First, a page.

A system designed to help criminal offenders serve less time in prison is driving up Vermont’s prison admissions, according to new research from the Council of State Governments. 

Though the furlough program lets inmates leave prison earlier than normal, its strict conditions mean that many people end up back behind bars, usually because of minor violations, researchers say. 

In a two-year study period, 78 percent of those released from prison went back to jail because they violated the conditions of their furlough, parole or probation, researchers found.

Vermont’s furlough program, which is unique to the state, allows inmates to be released before they become eligible for probation or parole, and, in some cases, before they reach their minimum sentences. While out on furlough, offenders are under strict supervision by the Department of Corrections.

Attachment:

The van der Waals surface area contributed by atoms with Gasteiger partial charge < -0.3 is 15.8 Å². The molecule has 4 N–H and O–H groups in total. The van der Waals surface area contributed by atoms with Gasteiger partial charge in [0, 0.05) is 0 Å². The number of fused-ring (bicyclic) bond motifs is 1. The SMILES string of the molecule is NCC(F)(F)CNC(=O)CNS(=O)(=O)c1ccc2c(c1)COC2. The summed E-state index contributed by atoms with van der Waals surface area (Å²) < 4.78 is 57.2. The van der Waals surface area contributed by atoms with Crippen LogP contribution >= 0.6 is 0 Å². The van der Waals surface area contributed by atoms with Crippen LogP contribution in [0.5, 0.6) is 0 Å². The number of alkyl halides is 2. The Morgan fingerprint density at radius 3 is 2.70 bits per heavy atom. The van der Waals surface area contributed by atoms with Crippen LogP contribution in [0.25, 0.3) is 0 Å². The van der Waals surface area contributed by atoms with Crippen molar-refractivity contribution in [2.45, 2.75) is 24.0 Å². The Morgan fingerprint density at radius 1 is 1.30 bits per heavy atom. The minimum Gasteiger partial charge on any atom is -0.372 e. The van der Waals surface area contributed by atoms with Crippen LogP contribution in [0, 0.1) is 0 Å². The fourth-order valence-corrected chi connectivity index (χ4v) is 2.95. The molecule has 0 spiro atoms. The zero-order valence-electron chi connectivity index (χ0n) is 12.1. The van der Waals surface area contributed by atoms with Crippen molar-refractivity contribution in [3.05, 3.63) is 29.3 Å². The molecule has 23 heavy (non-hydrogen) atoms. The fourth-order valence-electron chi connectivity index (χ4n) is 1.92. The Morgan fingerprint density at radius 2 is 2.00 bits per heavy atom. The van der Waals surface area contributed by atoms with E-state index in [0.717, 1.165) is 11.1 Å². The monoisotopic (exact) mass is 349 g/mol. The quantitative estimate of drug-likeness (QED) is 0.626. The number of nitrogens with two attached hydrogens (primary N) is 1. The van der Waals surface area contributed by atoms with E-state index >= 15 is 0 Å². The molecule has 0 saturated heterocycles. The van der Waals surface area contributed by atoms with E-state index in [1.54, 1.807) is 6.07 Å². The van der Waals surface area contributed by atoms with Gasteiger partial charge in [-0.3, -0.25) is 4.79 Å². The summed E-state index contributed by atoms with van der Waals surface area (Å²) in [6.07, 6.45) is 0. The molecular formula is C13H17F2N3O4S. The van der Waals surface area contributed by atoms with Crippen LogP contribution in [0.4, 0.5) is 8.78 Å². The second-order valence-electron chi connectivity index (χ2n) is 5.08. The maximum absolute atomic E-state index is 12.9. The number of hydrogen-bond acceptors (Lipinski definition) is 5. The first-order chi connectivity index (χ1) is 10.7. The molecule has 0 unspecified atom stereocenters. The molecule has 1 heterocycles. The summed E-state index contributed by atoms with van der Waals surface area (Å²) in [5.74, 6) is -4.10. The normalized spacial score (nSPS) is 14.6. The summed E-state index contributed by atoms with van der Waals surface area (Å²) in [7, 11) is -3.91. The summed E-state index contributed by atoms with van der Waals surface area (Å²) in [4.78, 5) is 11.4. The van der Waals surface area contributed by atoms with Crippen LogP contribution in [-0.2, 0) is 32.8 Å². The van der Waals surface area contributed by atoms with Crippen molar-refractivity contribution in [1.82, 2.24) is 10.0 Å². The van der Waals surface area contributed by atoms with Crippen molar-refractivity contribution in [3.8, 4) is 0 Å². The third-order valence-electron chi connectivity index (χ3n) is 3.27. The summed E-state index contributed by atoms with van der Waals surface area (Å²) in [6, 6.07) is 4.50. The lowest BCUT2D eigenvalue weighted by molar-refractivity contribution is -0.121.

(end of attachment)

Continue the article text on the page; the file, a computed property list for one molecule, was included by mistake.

Read more at VTDigger.org (System aimed to reduce prison population drives up prison admissions)

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